The photographs accompanying this blog were taken in 2006 in Bay Saint Louis, MS, ground zero for Hurricane Katrina and are part of my Photojournalism Collection on KeppenArt.
When Hurricane Katrina hit the Mississippi Gulf Coast the insurance industry blamed almost all damage on the storm surge knowing that would release them from their responsibility to pay wind and homeowner claims. Residents, engineers and scientists know for a fact that there was an enormous amount of wind damage before any water flooded the coast. Two groups of people were very angry about the actions of the insurance industry.
Residents were angry that they had paid high premiums to be covered for wind damage but were not being paid for that damage. Taxpayers were angry that the National Flood Insurance Program was having to pay for flood damage even though quite a bit of that damage was caused by wind. It appeared as though everyone lost out except for the insurance industry who made millions of dollars of profit even after paying a small percentage of Hurricane Katrina claims.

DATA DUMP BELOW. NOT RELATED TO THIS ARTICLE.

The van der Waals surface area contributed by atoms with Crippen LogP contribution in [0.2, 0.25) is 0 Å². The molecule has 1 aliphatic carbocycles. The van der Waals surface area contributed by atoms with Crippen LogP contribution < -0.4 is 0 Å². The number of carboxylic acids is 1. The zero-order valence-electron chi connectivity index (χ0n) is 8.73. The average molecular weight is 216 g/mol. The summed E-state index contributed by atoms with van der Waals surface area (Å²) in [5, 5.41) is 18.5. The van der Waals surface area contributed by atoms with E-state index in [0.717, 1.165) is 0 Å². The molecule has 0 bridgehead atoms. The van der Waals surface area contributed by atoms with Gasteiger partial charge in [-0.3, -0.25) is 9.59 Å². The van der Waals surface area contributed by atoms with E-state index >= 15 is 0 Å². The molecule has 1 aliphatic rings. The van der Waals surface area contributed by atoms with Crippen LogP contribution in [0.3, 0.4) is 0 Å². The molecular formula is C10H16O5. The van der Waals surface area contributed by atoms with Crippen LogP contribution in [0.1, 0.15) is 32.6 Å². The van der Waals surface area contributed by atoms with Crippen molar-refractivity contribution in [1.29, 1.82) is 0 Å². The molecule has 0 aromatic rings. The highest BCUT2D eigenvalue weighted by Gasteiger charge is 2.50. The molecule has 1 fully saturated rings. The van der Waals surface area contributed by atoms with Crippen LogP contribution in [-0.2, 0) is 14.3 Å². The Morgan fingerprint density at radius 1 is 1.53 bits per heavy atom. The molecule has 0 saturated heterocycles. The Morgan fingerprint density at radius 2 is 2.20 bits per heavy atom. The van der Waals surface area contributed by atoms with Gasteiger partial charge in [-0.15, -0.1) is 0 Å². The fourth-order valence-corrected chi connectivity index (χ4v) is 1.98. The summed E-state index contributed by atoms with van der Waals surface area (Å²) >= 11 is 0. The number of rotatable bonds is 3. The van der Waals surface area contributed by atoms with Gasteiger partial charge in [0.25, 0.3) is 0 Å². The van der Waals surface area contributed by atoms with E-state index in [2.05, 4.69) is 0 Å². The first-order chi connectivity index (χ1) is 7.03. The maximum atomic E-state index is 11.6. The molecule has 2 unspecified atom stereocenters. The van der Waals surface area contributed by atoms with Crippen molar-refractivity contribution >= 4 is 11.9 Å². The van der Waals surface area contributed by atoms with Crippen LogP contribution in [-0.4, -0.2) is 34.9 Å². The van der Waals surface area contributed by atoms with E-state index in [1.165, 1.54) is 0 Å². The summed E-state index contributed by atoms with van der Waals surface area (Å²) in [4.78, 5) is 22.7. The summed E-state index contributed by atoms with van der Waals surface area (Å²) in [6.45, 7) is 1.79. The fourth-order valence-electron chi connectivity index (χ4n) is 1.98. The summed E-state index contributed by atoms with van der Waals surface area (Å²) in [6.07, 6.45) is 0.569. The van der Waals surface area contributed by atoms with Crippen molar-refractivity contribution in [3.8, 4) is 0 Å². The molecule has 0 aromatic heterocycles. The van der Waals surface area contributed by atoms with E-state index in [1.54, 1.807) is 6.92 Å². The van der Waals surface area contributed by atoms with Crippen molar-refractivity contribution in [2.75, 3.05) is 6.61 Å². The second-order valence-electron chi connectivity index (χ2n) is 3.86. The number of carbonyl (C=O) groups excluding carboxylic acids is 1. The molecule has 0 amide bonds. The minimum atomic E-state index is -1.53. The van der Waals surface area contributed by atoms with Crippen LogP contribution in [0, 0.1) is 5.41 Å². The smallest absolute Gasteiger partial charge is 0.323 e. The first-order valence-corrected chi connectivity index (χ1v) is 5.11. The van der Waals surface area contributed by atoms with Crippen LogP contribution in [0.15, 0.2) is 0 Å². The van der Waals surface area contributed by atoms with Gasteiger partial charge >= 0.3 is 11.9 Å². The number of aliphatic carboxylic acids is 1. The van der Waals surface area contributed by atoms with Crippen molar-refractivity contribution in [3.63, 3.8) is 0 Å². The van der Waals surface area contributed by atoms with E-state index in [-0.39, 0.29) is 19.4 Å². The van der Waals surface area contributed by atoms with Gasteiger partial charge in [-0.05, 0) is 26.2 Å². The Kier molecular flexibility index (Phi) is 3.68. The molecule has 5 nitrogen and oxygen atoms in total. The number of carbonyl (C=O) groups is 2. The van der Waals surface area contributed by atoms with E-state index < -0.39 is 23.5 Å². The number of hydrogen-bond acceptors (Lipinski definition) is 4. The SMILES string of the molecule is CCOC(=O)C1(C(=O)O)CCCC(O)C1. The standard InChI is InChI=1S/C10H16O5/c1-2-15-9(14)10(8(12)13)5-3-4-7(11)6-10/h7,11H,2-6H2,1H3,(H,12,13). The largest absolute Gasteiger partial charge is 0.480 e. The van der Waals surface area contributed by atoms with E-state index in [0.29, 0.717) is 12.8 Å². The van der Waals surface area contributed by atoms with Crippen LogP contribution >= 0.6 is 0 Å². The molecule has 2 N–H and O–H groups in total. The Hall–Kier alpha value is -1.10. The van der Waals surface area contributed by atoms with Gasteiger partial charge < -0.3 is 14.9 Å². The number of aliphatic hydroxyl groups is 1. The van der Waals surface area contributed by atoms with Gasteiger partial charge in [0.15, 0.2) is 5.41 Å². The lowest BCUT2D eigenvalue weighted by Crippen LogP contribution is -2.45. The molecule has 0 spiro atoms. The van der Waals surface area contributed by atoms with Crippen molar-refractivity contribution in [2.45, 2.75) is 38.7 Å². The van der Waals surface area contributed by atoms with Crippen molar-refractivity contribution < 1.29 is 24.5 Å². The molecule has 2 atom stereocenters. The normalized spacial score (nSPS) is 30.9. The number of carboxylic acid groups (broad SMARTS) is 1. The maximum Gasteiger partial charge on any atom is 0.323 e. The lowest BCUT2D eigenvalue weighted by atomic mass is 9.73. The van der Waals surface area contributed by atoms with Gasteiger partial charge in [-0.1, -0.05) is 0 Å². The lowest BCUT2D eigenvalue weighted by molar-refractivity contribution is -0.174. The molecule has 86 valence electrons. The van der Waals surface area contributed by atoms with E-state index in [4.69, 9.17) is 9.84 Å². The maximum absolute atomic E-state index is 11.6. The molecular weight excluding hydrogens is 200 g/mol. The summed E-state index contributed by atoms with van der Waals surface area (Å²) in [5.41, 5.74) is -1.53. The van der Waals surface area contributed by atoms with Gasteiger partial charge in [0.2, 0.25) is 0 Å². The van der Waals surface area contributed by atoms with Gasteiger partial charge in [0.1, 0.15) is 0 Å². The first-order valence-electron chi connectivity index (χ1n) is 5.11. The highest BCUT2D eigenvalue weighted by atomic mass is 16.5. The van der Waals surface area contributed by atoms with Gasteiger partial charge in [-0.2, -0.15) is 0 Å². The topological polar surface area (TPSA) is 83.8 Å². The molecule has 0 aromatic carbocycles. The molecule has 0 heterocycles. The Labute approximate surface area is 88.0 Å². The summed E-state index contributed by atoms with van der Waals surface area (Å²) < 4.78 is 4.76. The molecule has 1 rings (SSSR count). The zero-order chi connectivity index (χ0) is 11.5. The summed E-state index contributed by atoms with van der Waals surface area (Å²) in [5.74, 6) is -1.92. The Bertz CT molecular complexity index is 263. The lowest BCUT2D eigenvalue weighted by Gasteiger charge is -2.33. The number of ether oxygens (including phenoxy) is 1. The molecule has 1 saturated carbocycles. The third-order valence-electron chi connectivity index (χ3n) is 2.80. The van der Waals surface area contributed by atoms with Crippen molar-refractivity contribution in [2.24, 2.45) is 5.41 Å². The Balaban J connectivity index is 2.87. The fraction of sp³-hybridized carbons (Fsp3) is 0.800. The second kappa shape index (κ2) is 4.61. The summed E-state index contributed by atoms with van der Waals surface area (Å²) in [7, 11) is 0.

The image above contains a few of the signs that residents made out of scrap wood found in the debris fields. These signs were posted in front of travel trailers that were being lived in or placed where homes once stood.
I was inspired to create this image because I knew how that anger felt.
The signs in the image Righteous Anger were approximately one mile from our property. We were called “slabbers” as Hurricane Katrina had left us with only the slabs where our houses had been. The photographs were taken seven months after Katrina’s almost total destruction of the Mississippi Gulf Coast.
Living in a travel trailer with only my legs and a tricycle for transportation, I spent many hours walking and riding around my neighborhood and community, picking up necessary items from the PODs (Points of Distribution) and documenting what I was seeing with my camera.
As I learned the true meaning of Life Is A Matter Of Perspective after Katrina I also learned about Righteous Anger. There are many lessons to be learned during and after natural disasters, just as there are in ordinary, everyday living.